LA CROSSE, Wis. (WKBT) -

Governor Scott Walker is being criticized for his handling of the state's Medicaid program.

State Senator Jennifer Shilling says the Governor's actions have already cost the state $206 million, and could cost hundreds more.

Senator Shilling is referring to a report released by the Legislative Fiscal Bureau. "I would like to see the Governor have a frank discussion with his administration and the federal government in finding a way that Wisconsinites, we could utilize this money," said Shilling.

Under the Affordable Care Act, if a state fully expands Medicaid to low income families, the federal government will fully cover the cost. But Governor Walker only partially expanded the program, losing out on the funding. For Wisconsin, that meant paying $206 million more in costs.

The governor said his decision was made, in part, because he doesn't trust the federal government to make good on their promise to pay. "Anybody who thinks a government at the federal level that is that far into debt and operating at a deficit is going to come through with the promises of new money at a time when they can't even make the current commitments they have, I think is living in a bit of a fantasy world," said Governor Walker.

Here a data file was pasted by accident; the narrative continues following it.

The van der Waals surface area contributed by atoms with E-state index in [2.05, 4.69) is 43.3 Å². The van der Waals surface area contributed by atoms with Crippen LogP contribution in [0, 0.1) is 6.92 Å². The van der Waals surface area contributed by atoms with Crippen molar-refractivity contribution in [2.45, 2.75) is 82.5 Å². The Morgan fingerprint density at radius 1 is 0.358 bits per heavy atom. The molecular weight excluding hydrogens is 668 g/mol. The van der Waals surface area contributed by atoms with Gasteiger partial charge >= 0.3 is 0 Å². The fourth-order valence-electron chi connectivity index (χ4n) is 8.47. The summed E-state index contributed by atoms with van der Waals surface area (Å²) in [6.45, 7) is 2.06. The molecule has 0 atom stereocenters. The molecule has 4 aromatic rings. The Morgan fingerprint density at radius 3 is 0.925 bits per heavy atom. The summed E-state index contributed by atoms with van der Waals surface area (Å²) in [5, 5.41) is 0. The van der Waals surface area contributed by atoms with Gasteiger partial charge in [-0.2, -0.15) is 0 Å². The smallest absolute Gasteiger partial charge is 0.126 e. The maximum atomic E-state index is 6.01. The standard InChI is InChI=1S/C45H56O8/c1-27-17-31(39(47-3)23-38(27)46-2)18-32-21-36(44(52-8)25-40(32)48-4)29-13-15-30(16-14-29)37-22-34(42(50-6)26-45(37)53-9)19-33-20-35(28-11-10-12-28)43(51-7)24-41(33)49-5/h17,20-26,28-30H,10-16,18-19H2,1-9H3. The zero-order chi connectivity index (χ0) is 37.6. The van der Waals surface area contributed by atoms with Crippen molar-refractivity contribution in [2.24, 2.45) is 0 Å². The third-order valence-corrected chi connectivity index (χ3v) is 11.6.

"I think that is really ridiculous and a very weak argument, that's like saying that we're not going to believe that the federal government is going to come through on money for federal transportation dollars," said Shilling.

The discussion of what would have happened is taking a back seat to what could happen. The report says if the state continues with the current program for the next budget, they could lose up to $315 million.

While the Governor hasn't said whether he'll reconsider, he does say the current plan is helping. "The reality is we were able to do the things the Wisconsin way to cover everybody living in poverty for the first time in our State's history and not expose Wisconsin taxpayers to higher costs in the future," said Governor Walker.

What the governor is referring to is the reforms he put in place for Medicaid. Walker opened the program up to tens of thousands of childless adults living below the poverty line who were previously locked out because of a cap on the number of members.

The Governor has also blocked anyone who lives above the poverty line from signing up for Medicaid. He says they are eligible for health care on the federal online marketplace.